A ex-rebel leader from the Democratic Republic of Congo has been flown to The Hague to face war crimes charges at the International Criminal Court (ICC).
Mathieu Ngudjolo Chui's militia disarmed and he joined the army
Mathieu Ngudjolo Chui, now a colonel in the Congolese army, was arrested on Wednesday, a court statement said.
He is alleged to have planned a brutal attack by his National Integrationist Front (FNI) fighters on Bogoro village in eastern Ituri region in 2003.
He is the third Congolese warlord to be sent to The Hague.
Some 200 civilians were murdered in the attack on Bogoro on 24 February 2003.
Col Ngudjolo's arrest warrant lists nine counts:
Three counts of crimes against humanity including murder, inhumane acts and sexual slaverySix counts of war crimes including the use of children soldiers.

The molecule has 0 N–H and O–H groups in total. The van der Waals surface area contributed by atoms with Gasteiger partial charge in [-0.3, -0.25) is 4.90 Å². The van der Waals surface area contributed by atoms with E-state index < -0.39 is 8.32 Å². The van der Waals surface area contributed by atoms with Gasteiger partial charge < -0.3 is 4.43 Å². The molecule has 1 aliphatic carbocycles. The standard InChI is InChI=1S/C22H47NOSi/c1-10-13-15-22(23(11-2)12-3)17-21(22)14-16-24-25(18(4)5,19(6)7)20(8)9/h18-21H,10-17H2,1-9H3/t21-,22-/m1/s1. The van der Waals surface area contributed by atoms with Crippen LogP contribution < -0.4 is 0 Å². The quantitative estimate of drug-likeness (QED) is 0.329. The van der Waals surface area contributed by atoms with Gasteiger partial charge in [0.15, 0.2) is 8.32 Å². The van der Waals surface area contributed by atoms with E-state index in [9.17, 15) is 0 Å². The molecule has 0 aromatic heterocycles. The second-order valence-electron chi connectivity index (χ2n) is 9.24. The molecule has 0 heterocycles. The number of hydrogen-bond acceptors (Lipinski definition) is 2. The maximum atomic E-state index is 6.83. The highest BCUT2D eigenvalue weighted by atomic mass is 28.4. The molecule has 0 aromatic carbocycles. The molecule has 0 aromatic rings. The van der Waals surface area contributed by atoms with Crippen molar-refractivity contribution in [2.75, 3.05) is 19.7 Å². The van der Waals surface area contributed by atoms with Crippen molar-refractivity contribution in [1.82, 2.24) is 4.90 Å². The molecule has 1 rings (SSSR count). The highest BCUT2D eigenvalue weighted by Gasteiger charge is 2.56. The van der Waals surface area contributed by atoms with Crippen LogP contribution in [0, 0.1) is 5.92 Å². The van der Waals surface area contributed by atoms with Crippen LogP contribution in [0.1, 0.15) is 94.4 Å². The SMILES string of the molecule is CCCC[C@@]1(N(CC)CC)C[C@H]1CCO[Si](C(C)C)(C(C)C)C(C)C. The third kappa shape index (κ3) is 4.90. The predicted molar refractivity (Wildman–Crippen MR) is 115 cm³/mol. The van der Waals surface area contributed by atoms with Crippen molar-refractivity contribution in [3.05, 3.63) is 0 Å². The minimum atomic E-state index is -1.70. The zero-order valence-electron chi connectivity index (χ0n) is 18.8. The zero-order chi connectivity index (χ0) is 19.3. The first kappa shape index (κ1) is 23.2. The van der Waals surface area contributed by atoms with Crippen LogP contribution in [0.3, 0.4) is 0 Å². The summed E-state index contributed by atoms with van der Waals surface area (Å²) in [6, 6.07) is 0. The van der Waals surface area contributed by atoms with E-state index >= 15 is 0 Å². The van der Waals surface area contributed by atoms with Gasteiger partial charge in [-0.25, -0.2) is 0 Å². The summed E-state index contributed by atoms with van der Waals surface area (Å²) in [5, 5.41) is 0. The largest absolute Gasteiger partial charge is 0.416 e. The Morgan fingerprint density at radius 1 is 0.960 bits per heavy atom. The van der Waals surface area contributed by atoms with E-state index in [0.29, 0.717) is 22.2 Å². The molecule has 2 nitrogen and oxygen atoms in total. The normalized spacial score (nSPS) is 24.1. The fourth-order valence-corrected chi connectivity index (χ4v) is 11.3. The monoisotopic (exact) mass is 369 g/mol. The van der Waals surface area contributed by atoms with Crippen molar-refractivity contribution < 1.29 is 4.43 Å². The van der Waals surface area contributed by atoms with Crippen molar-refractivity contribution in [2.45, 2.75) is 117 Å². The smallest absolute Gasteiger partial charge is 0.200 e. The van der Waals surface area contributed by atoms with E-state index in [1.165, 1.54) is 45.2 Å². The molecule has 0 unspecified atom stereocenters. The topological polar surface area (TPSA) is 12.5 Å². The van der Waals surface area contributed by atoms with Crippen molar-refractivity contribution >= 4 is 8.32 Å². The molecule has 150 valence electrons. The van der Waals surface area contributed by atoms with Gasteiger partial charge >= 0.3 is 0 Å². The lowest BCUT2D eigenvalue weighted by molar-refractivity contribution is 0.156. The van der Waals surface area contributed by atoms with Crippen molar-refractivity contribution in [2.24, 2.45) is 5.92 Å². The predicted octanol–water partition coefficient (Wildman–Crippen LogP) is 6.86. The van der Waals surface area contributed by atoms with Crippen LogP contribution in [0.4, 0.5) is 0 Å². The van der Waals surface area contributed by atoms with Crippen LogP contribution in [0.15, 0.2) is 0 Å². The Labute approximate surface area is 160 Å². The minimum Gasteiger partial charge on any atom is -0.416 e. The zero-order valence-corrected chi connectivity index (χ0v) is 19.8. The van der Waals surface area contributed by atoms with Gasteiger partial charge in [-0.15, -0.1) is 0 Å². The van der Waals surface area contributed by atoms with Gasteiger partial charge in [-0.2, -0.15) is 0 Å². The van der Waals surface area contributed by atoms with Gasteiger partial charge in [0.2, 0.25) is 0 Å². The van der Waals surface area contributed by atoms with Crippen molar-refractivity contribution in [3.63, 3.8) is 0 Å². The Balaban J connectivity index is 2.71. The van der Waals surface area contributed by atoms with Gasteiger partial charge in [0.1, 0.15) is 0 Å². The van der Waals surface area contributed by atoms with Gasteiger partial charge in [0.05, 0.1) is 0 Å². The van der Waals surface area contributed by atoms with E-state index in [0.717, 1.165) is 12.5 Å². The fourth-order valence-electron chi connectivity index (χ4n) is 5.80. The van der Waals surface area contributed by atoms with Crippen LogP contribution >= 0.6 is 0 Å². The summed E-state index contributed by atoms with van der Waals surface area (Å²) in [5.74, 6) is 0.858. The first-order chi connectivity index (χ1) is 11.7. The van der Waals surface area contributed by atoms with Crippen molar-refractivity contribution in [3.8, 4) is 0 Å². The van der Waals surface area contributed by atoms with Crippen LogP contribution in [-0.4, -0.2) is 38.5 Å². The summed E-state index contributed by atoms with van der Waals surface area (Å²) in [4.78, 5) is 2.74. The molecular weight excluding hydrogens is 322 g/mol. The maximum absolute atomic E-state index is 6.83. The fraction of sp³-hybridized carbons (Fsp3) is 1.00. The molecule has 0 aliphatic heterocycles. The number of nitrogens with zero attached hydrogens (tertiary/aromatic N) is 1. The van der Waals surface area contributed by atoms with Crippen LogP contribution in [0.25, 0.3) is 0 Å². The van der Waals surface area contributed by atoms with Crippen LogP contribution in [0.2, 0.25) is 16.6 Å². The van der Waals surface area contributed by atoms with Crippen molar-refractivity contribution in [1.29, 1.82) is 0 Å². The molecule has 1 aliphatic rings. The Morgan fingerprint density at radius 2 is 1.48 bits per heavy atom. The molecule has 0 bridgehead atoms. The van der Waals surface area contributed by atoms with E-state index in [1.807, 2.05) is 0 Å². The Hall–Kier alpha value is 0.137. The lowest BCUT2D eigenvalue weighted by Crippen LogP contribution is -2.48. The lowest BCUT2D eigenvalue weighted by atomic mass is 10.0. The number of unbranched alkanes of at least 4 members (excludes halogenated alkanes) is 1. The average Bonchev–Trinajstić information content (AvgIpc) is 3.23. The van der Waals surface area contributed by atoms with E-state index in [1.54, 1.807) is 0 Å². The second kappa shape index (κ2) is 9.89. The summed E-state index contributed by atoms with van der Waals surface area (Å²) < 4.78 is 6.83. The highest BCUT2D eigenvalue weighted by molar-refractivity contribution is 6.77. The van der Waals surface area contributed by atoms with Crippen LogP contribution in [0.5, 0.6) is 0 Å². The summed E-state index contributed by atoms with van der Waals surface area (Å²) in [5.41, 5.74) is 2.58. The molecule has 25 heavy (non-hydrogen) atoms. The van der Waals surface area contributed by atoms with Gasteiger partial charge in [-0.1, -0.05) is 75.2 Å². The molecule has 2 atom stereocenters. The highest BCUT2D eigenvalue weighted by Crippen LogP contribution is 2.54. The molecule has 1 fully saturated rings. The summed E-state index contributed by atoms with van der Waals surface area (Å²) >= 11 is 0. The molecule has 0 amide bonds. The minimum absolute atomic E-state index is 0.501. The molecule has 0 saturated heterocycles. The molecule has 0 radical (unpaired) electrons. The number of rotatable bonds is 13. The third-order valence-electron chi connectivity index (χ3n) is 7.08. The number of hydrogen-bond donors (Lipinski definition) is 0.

Prosecutors allege the Bogoro attack - committed together with the Patriotic Resistance Force in Ituri (FRPI) group - was part of a systematic campaign in 2003 directed against Ituri's ethnic Hema people by the majority Lendu community.
Fighting in the gold-rich Ituri region broke out in 1999 and continued until 2003.
The BBC's Mark Doyle says the conflict in Ituri manifests itself as an ethnic war, but its root cause is the criminal mining of the region's gold and other minerals.
An estimated 50,000 people were killed and hundreds of thousands left homeless.
Under a peace deal, several Congolese militias have disarmed and been integrated into the national army.